7. Robson Rhodes confirms and undertakes that all electronic information held in relation to the Instructions has been permanently deleted from Robson Rhodes' computer systems, save that: (a) one copy of the information has been made on to floppy disks which are held at the offices of Lovell White Durrant; (b) off-site back-ups of the information, which are not easily accessible without technical expertise, is in the process of being located and permanently deleted. Robson Rhodes undertakes to complete this process by [...]c
c Editor's note: Para 7(b) was deleted from the final order, and an undertaking given that no person would be given access to the disks without the consent of the plaintiffs' solicitors, such consent not to be unreasonably withheld.
8. The plaintiffs may, if so advised, instruct an independent computer system auditor to inspect Robson Rhodes' computer systems for the purpose of ensuring compliance with para 7 by Robson Rhodes.d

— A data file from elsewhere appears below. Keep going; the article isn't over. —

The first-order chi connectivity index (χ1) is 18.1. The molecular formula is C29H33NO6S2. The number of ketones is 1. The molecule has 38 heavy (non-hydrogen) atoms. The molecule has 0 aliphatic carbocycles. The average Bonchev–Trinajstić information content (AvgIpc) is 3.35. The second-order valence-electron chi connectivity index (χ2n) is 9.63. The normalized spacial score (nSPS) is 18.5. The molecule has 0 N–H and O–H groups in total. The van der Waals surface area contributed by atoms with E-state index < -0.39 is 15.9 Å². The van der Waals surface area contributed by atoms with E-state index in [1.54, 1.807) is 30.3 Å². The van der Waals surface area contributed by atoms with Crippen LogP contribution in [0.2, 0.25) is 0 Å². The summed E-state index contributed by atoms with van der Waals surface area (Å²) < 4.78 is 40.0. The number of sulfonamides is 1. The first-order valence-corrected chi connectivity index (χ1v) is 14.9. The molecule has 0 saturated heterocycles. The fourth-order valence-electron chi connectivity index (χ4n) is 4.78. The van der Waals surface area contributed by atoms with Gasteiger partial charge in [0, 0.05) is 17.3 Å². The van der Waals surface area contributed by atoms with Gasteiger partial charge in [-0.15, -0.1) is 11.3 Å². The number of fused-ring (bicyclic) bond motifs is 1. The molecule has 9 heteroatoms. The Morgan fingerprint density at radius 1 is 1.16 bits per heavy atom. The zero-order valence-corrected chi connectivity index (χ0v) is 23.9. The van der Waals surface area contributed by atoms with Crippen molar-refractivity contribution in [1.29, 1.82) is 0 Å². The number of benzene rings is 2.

d Editor's note: The final order provided that the costs of the inspection would be paid by Robson Rhodes if the auditor found that there had not been compliance, but otherwise by the plaintiffs.
9. The undertakings given herein may be varied or discharged by the consent of the parties or by the order of the court.
10. The continuing undertakings of Robson Rhodes and the merged firm are limited to the duration of the Actions.